Orangutans and high crude oil prices

Steven D. Levitt is virtually unique among economists.

Cos rather than dwell on abstract theoretical concepts, he instead focuses on how seemingly disparate phenomena in the real world are often related.

Like how a Supreme Court decision in the US to permit abortions led to vastly lower crime rates. And how swimming pools are actually more dangerous than guns.

The way he makes these connections is fascinating in itself, and offers a really unique way to look at the world – if you can make the connections.

In line with his way of thinking, you could say that the orangutans in Kalimantan are facing extinction because of rising crude oil prices.

Why is that? Well because the high oil prices have prompted the Indonesian government to come up with plans to turn huge tracts of Indonesia into palm oil plantations. And how are they going to find such huge landbank? By destroying the rainforest of course.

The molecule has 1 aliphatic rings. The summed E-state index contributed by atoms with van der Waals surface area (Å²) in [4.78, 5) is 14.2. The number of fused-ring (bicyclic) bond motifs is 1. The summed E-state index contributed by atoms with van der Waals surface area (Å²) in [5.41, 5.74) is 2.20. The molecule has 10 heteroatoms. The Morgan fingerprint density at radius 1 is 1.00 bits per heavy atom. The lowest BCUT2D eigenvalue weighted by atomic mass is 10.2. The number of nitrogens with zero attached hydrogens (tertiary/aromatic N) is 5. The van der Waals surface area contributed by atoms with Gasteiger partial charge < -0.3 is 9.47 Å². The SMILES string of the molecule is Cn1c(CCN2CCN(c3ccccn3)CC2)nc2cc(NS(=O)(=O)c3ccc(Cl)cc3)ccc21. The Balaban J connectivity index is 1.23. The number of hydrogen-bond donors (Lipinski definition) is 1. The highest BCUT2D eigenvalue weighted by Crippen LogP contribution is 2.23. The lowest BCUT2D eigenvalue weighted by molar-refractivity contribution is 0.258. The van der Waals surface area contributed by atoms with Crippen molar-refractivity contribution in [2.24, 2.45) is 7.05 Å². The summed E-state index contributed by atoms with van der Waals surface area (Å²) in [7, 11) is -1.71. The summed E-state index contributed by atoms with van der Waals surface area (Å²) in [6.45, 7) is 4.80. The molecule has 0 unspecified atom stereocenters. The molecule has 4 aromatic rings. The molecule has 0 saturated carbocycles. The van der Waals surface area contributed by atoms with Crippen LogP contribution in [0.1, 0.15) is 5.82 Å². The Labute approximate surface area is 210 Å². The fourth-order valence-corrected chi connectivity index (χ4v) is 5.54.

And the process is well under way, with companies like Malaysia’s Golden Hope (hope for who? Not the Dayaks or orangutans that’s for sure) lining up to plunder Kalimantan.

And forest fires are even deliberately lit to clear land for the plantations.

Anyway, I’ll leave the last word to Environment Minister Rachmat Witeolar who says:

"We are making very, very serious efforts. We will not be able to eradicate the fires completely this year and next year, but in two years they will be gone"

But what will be gone? The fires or the forests?


Popular posts from this blog

20 things you should know about Indonesian girls

The comfort zone (Jakarta hotel and spa)

The 10 best plus plus spas in Jakarta